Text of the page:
Following a four-hit, two-homer game last night against the Yankees, Maikel Franco is now hitting .312/.353/.574 with nine homers in just 36 games. Franco’s scorching start has him second among NL rookies in batting average, seventh in OBP, third in slugging, and third in OPS. Among the lone bright spots on a team in win-loss turmoil, Franco is quickly catching up to his rookie peers in counting stats, as well: despite having nearly half the plate appearances of stand-out NL rookies Joc Pederson, Jace Peterson, and Kris Bryant, Franco ranks fourth in homers, just one behind Bryant and LA’s Alex Guerrero for second place, sixth in runs’ scored, and eighth in RBI.
Franco’s slash lines and counting stats are at a rate right now that compare favorably to those he put up in Reading in 2013 (.339/.363/.563) and in Lehigh Valley in 2015 (.355/.384/.539) while his strike out and walk rates are also nearly identical to his stops in AA and AAA (5.3% BB and 14.7% K). While some were worried that Franco’s down 2014 with the IronPigs would be indicative of a slowdown as Franco progressed, Franco has burst through the gates in his first full-time stint in the Majors, posting numbers in line with each professional season previous with 2014 being the exception that proves the rule.
If Franco is able to continue his early successes, he will be able to wedge himself into the NL Rookie of the Year race. But is it be too late? Pederson of the Dodgers has already blasted 19 homers and has a near .400 (.393) on-base percentage. And behind Pederson, Chicago’s Bryant has swatted 10 big flies and also has a near .400 (.384) on-base percentage. And behind them, there is a gaggle of players who would be front-runners in most NL Rookie of the Year races of years past, such as Atlanta’s Peterson (.284/.363/.389, 2 HR, 8 SB), San Fran’s Matt Duffy (.290/.340/.435, 6 HR, 2 SB), and St. Louis’ Randal Grichuk (.285/.305/.577, 6 HR, 2 SB).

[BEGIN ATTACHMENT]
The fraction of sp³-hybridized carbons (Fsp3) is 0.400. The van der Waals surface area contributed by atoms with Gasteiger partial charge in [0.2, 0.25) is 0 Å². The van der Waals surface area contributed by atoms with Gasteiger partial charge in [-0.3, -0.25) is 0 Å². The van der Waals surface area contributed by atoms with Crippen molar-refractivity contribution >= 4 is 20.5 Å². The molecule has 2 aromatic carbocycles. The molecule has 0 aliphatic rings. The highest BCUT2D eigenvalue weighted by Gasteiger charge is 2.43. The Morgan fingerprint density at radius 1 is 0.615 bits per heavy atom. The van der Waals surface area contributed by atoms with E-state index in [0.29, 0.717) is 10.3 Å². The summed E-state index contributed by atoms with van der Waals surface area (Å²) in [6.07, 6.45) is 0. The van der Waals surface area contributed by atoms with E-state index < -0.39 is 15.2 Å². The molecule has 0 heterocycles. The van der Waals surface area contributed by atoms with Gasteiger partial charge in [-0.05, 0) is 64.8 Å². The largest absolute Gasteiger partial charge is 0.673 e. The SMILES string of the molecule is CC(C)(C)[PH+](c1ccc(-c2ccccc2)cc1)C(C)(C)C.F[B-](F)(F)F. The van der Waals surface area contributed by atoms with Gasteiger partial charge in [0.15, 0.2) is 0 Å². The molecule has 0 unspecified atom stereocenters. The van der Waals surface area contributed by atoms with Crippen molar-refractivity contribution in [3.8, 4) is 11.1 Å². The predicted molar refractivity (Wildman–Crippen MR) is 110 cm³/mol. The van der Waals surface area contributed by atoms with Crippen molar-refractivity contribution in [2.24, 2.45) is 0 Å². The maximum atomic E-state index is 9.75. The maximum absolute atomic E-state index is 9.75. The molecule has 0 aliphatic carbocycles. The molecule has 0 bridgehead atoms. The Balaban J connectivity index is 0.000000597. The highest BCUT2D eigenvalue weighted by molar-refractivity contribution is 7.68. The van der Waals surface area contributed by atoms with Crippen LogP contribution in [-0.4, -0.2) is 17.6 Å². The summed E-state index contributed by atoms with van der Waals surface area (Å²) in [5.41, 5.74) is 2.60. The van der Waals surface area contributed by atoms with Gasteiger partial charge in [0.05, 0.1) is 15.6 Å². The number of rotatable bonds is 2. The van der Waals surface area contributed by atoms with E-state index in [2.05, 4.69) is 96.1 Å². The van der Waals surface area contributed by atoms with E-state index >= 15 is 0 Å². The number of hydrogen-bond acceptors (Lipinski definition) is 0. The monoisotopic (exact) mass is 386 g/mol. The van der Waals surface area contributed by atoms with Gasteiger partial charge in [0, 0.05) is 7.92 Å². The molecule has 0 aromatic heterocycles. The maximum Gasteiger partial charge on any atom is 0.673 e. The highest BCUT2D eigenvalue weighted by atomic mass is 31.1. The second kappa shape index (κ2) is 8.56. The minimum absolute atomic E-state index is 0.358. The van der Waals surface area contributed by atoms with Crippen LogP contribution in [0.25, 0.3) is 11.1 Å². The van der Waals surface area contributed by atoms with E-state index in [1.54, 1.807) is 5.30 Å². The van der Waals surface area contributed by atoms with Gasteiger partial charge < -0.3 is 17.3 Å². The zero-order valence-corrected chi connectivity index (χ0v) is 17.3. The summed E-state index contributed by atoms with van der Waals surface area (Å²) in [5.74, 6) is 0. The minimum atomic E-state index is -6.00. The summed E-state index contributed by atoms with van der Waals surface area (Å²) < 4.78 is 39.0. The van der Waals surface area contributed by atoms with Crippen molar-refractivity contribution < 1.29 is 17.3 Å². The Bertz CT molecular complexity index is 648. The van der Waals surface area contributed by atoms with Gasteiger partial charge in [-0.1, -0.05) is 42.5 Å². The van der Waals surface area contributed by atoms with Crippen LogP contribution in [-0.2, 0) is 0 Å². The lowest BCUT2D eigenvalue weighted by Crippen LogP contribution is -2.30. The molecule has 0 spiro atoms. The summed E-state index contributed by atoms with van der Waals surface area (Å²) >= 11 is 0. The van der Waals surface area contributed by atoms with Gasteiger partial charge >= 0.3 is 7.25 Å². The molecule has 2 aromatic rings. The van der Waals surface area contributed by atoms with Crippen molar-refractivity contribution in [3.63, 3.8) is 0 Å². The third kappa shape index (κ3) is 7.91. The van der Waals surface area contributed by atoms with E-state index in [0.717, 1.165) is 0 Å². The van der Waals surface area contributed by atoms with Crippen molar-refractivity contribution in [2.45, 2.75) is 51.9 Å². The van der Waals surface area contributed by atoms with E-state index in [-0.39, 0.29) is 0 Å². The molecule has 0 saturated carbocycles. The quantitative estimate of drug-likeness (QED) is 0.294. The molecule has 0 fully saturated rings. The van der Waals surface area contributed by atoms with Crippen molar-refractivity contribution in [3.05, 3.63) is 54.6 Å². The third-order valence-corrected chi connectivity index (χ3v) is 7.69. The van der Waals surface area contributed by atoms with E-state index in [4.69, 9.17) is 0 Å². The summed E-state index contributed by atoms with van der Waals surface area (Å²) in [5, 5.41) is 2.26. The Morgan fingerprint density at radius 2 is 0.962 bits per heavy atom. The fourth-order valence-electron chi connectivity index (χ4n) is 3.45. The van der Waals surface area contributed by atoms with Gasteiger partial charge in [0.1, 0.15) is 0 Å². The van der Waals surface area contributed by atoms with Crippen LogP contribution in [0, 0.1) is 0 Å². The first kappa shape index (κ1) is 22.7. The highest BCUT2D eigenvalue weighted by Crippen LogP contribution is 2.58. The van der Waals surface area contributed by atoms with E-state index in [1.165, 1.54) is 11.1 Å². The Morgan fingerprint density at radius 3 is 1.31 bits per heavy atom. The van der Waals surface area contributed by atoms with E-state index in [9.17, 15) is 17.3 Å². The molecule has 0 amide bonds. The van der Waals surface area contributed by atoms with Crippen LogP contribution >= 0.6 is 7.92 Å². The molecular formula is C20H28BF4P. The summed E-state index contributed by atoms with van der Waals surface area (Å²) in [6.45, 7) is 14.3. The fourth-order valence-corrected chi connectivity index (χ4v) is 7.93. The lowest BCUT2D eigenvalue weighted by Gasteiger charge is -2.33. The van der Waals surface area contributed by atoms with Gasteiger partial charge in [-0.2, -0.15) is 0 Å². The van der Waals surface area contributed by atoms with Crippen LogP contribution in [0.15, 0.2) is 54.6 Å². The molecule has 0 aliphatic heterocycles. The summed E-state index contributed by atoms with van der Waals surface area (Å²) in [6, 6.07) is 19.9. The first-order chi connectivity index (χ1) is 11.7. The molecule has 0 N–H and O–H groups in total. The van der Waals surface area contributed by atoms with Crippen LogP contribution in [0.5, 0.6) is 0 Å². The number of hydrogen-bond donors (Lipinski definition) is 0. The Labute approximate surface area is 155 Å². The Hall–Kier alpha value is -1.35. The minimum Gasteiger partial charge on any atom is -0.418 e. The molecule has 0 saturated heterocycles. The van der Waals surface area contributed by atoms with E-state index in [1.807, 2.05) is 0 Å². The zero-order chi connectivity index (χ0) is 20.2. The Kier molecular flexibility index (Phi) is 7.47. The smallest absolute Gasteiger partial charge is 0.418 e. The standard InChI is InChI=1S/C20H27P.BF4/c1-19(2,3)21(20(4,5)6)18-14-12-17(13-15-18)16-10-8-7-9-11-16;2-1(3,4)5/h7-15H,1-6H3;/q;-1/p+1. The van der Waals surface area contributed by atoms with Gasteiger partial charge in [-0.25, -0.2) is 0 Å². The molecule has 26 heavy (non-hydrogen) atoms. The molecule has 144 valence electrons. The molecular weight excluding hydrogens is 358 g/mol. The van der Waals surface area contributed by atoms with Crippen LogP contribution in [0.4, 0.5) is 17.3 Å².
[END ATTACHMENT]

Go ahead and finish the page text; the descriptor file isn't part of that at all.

Franco, even at a slight fraction of his current pace, should be to blow by Peterson, Duffy, and Grichuk in counting stats but may find some competition in Yasmany Tomas. And, while it once seemed crazy, Bryant might be able to be catchable in some if not most counting stats, as well. But, it will take an out-of-this-world remainder of the season to catch Pederson, who is on pace for an eight-plus win season per FanGraphs which not only would make Pederson the NL Rookie of the Year but a very likely NL MVP candidate, as well. But as with anything involving players that are 22 and 23 years old, respectively, nothing is certain for Franco or Pederson.
Can Franco put himself firmly in the race for Rookie of the Year? Yes. Will he put his name alongside Jack Sanford, Dick Allen, Scott Rolen, and Ryan Howard as the only Phillies to win Rookie of the Year? Probably not. Pederson is having a pretty historic rookie season and it would take an even more historic season from Franco to catch him. I chose to never say never but Franco picked himself a year to burn his rookie eligibility that has one of the strongest rookie classes in quite some time.